The phrase "World Wide Web" literally conjures up an image of a spider web made up of 6 billion lines connecting all the people on the planet. During our lifetime, this amazing technology has emerged and can be seen as an outward manifestation of the idea that we are all one large system. Although spiritual mystics have told us for millennia that we are all one, it does seem that science and technology are starting to confirm this insight. Just a decade or two ago, it would have been much harder to describe this notion to people without it seeming abstract.
Albert Einstein once wrote:
A human being is part of a whole, called by us the universe. He experiences himself, his thoughts and feelings, as something separated from the rest; a kind of optical delusion of his consciousness. Our task must be to free ourselves from this prison by widening our circles of compassion to embrace all living creatures and the whole of nature in its beauty.
It helps to know that we are not alone. I think these days, more and more people are realizing this, and again, the Internet is playing a big part. Just a few years ago, someone with a particular niche interest or an unusual problem might have felt isolated, not knowing where to turn or who to talk to. But today, there are chat rooms on every conceivable subject, where like minds can connect and discover their sameness throughout all corners of the globe.
Just as the Internet makes a great analogy for describing the interconnectedness of billions of people, it is also a great example of the potential impact of one ordinary individual. Have you ever heard of Vint Cerf? I certainly hadn't until I read about him in the back pages of Esquire magazine, but he impacts our lives every day, because Cerf is the man credited with being the "father of the Internet." An American computer scientist, he developed the language that computers use to communicate over the Net (technically known as TCP/IP protocols.)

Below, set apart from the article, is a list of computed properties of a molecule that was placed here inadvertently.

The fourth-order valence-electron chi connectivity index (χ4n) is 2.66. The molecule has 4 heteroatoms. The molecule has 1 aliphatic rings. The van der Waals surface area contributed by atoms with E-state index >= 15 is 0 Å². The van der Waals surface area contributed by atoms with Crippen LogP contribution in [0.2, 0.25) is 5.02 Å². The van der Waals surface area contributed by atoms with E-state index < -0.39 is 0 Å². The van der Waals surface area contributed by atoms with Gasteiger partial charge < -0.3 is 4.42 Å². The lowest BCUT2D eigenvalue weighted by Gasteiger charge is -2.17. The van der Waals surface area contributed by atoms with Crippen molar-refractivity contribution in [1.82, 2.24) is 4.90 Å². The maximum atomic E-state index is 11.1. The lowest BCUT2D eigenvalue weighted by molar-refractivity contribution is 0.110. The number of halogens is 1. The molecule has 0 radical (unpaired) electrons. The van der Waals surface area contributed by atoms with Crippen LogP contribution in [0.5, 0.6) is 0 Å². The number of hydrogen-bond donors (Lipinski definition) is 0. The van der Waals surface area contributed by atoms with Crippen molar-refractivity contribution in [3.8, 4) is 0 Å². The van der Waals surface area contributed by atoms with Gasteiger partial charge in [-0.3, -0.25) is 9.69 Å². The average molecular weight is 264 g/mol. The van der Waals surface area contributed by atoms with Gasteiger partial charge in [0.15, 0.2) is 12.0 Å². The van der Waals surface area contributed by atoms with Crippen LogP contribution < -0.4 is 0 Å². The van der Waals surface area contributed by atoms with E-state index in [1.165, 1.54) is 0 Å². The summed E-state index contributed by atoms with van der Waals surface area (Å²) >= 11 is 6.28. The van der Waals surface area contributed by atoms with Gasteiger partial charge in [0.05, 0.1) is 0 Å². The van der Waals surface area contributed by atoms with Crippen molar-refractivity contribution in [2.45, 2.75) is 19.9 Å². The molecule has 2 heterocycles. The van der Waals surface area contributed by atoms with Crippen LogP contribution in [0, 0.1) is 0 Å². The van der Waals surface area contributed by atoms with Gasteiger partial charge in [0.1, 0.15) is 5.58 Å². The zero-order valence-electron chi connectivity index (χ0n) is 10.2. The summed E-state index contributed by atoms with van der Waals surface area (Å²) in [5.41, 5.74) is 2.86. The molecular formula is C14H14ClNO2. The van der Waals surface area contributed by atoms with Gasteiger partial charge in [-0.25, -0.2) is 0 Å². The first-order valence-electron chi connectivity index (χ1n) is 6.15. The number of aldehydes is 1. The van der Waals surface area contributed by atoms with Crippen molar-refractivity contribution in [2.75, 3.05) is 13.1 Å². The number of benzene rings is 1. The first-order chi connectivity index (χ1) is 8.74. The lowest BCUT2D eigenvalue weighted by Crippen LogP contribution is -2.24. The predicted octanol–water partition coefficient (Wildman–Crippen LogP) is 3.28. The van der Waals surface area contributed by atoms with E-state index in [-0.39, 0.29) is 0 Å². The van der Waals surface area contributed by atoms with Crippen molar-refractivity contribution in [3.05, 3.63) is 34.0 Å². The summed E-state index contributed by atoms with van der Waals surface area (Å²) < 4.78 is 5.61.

What I find fascinating about Cerf (who insists that the fact that his name is pronounced "surf" is just an interesting coincidence) is that he comes across as such an unassuming, ordinary man. Most people may not know his name, yet his invention touches the lives of billions of people every day. What I like about Cerf's example is that it points to the impact one individual can have, and the kind of legacy that can be created within a human lifetime, thanks to the miraculous speed of change.
Thinking about our own individual legacies in the world requires stretching to see our connection to the broadest circle possible, and recognizing the importance of our own actions and choices in relationship to that greater whole. It's not necessarily about trying to take bigger actions to affect more people; it's about bringing the awareness of that larger context into every small action and interaction we have. The most important thing to remember is that if we want to make a real difference, we have to start with ourselves. Once we stop trying to fix the people around us and instead focus on learning to listen and widen the circle of our own awareness as far as possible, we discover that we can begin to have an impact in profound and unexpected ways, and begin to leave a legacy for the future that is not measured in money, but in human energy that has been generated by freely giving our attention to others.
When we give our attention to another human being, that person suddenly feels met and fulfilled, and will stop craving your time and endlessly taking. And when that man or woman goes home, his or her energy will be freed up to be given to others in turn. Freely given attention generates more energy, and energy fuels creativity. That's what our legacy to the world can be, in ways that we may not ever be able to see, but will undeniably be felt by people far beyond the sphere of our personal relationships and by generations to come.
Adapted from "Beyond Success: Redefining the Meaning of Prosperity" ©2009 Jeffrey L. Gitterman -- All rights reserved -- Published by AMACOM Books www.amacombooks.org -- A Division of the American Management Association.